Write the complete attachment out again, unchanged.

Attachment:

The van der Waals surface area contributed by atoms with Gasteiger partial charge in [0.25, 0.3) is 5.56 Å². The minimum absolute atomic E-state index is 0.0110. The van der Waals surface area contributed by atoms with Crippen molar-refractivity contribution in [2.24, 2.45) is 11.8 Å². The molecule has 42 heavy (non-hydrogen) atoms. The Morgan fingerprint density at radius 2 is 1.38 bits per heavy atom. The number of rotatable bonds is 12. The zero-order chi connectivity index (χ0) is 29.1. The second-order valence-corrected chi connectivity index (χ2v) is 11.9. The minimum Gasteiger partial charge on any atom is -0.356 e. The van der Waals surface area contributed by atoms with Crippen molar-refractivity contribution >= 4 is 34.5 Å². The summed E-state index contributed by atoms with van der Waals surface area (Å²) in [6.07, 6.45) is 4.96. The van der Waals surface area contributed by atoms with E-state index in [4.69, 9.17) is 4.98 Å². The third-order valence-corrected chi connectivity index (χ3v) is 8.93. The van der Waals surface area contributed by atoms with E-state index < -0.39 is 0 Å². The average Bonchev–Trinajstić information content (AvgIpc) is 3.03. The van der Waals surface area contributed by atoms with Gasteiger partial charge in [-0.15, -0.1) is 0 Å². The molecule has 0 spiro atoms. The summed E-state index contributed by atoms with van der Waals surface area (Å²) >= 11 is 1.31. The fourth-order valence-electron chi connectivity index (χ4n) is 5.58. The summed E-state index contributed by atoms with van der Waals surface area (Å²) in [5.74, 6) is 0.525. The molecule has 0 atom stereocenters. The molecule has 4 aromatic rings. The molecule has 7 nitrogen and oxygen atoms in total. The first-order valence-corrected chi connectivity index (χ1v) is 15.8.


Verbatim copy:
The van der Waals surface area contributed by atoms with Gasteiger partial charge in [0.25, 0.3) is 5.56 Å². The minimum absolute atomic E-state index is 0.0110. The van der Waals surface area contributed by atoms with Crippen molar-refractivity contribution in [2.24, 2.45) is 11.8 Å². The molecule has 42 heavy (non-hydrogen) atoms. The Morgan fingerprint density at radius 2 is 1.38 bits per heavy atom. The number of rotatable bonds is 12. The zero-order chi connectivity index (χ0) is 29.1. The second-order valence-corrected chi connectivity index (χ2v) is 11.9. The minimum Gasteiger partial charge on any atom is -0.356 e. The van der Waals surface area contributed by atoms with Crippen molar-refractivity contribution >= 4 is 34.5 Å². The summed E-state index contributed by atoms with van der Waals surface area (Å²) in [6.07, 6.45) is 4.96. The van der Waals surface area contributed by atoms with E-state index in [4.69, 9.17) is 4.98 Å². The third-order valence-corrected chi connectivity index (χ3v) is 8.93. The van der Waals surface area contributed by atoms with E-state index < -0.39 is 0 Å². The average Bonchev–Trinajstić information content (AvgIpc) is 3.03. The van der Waals surface area contributed by atoms with Gasteiger partial charge in [-0.15, -0.1) is 0 Å². The molecule has 0 spiro atoms. The summed E-state index contributed by atoms with van der Waals surface area (Å²) >= 11 is 1.31. The fourth-order valence-electron chi connectivity index (χ4n) is 5.58. The summed E-state index contributed by atoms with van der Waals surface area (Å²) in [5.74, 6) is 0.525. The molecule has 0 atom stereocenters. The molecule has 4 aromatic rings. The molecule has 7 nitrogen and oxygen atoms in total. The first-order valence-corrected chi connectivity index (χ1v) is 15.8.